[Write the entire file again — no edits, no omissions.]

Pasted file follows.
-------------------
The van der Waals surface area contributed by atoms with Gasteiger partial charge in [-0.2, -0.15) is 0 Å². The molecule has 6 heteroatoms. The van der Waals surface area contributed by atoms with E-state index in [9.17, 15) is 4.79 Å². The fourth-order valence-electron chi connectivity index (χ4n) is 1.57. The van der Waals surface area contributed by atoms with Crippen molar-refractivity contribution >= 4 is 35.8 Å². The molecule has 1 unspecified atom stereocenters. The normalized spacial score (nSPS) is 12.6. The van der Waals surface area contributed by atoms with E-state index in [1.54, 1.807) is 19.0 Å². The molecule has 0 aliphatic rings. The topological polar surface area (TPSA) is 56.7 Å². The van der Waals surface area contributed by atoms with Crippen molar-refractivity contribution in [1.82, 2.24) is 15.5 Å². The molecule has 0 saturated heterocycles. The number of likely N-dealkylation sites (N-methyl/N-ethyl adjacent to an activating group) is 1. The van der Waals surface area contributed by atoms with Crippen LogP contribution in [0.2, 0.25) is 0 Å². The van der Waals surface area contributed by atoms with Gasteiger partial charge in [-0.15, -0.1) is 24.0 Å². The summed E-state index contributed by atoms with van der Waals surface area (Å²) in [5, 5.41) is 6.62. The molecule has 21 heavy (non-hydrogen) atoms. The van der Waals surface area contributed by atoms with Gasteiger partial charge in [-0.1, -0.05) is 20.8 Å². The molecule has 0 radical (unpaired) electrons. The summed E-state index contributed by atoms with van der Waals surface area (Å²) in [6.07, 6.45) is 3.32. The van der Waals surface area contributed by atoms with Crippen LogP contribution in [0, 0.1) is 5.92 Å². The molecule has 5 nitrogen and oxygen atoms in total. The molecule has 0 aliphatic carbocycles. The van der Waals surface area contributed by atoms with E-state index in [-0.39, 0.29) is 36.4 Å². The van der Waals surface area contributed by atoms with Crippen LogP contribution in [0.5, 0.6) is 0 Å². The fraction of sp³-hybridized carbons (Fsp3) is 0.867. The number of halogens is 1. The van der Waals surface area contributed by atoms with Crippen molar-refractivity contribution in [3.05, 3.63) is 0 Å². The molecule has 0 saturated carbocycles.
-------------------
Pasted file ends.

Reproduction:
The van der Waals surface area contributed by atoms with Gasteiger partial charge in [-0.2, -0.15) is 0 Å². The molecule has 6 heteroatoms. The van der Waals surface area contributed by atoms with E-state index in [9.17, 15) is 4.79 Å². The fourth-order valence-electron chi connectivity index (χ4n) is 1.57. The van der Waals surface area contributed by atoms with Crippen molar-refractivity contribution >= 4 is 35.8 Å². The molecule has 1 unspecified atom stereocenters. The normalized spacial score (nSPS) is 12.6. The van der Waals surface area contributed by atoms with E-state index in [1.54, 1.807) is 19.0 Å². The molecule has 0 aliphatic rings. The topological polar surface area (TPSA) is 56.7 Å². The van der Waals surface area contributed by atoms with Crippen molar-refractivity contribution in [1.82, 2.24) is 15.5 Å². The molecule has 0 saturated heterocycles. The number of likely N-dealkylation sites (N-methyl/N-ethyl adjacent to an activating group) is 1. The van der Waals surface area contributed by atoms with Crippen LogP contribution in [0.2, 0.25) is 0 Å². The van der Waals surface area contributed by atoms with Gasteiger partial charge in [-0.15, -0.1) is 24.0 Å². The summed E-state index contributed by atoms with van der Waals surface area (Å²) in [5, 5.41) is 6.62. The molecule has 21 heavy (non-hydrogen) atoms. The van der Waals surface area contributed by atoms with Gasteiger partial charge in [-0.1, -0.05) is 20.8 Å². The molecule has 0 radical (unpaired) electrons. The summed E-state index contributed by atoms with van der Waals surface area (Å²) in [6.07, 6.45) is 3.32. The van der Waals surface area contributed by atoms with Crippen LogP contribution in [0, 0.1) is 5.92 Å². The molecule has 5 nitrogen and oxygen atoms in total. The molecule has 0 aliphatic carbocycles. The van der Waals surface area contributed by atoms with E-state index in [-0.39, 0.29) is 36.4 Å². The van der Waals surface area contributed by atoms with Crippen LogP contribution in [0.5, 0.6) is 0 Å². The fraction of sp³-hybridized carbons (Fsp3) is 0.867. The number of halogens is 1. The van der Waals surface area contributed by atoms with Crippen molar-refractivity contribution in [3.05, 3.63) is 0 Å². The molecule has 0 saturated carbocycles.